These were released as a result of the ongoing state Medicaid lawsuits.
From these and many other documents, lawyers in the Medicaid suits have
developed various theories to show the tobacco industry committed a fraud
against the American public. The documents have contributed to the idea that
the tobacco industry lawyers controlled scientific research in an attempt to
hide data that was damaging to the industry. In other words, they covered-up
evidence that smoking is addictive and causes diseases. They also used or
"misused" the attorney/client privilege to try to keep this evidence from the
public. (Click on each for excerpts with explanatory notes.)
This document shows that as early as 1970 cigarette companies had
medical evidence that smoking causes lung cancer in animals.
This document written by Brown & Williamson's General Counsel is critically important because it indicates that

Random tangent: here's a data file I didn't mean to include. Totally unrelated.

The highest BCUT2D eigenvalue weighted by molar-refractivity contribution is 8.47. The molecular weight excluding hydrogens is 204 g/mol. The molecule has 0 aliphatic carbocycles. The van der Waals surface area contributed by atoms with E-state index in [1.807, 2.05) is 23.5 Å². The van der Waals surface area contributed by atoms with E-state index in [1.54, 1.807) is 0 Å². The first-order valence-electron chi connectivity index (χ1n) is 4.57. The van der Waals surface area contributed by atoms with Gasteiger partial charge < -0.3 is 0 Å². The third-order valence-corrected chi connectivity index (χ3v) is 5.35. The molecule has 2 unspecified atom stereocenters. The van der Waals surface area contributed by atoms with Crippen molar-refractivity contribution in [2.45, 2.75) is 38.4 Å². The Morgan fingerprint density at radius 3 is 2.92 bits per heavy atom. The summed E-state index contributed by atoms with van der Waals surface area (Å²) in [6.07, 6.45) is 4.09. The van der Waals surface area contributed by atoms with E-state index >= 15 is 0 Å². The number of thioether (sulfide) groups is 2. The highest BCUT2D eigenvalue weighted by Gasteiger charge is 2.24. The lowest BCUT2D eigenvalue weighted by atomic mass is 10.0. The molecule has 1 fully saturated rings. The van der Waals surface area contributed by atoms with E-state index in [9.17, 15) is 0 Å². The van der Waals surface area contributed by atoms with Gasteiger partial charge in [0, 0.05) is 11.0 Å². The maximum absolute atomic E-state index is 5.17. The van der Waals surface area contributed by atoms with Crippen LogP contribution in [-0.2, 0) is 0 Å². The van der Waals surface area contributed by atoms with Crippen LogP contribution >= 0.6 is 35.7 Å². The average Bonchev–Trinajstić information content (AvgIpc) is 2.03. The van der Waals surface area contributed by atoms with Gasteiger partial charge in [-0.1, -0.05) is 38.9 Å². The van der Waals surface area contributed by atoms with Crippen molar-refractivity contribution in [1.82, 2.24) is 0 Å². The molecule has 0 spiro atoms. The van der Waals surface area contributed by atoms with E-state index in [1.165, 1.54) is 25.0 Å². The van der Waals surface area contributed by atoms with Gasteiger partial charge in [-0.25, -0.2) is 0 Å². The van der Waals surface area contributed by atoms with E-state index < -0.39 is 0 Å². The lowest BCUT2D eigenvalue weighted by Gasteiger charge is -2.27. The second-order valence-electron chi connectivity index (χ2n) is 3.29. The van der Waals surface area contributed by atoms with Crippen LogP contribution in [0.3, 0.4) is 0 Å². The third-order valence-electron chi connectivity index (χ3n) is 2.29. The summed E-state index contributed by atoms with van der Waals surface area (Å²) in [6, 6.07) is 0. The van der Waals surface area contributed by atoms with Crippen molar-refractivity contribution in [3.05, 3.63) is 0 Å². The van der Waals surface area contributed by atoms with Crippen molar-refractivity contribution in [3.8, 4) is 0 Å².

tobacco industry executives knew about the dangers of smoking in the early 1960's but continued to deny
them for over thirty years.
This 1981 Philip Morris document clearly shows that Philip Morris
knew that teenagers used their product; that they studied this rather extensively; and
that they were worried about decreases in youth smoking since it would affect
their future customers.
These are notes from a 1981 meeting of the Committee of Counsel, a
group of tobacco industry lawyers who met regularly to discuss legal issues of
interest to the tobacco industry. According to a federal prosecutor, the group
controlled industry scientific research. The notes clearly show the group
discussed scientific projects ("Special Projects") which were designed to
promote the idea that smoking does not cause disease.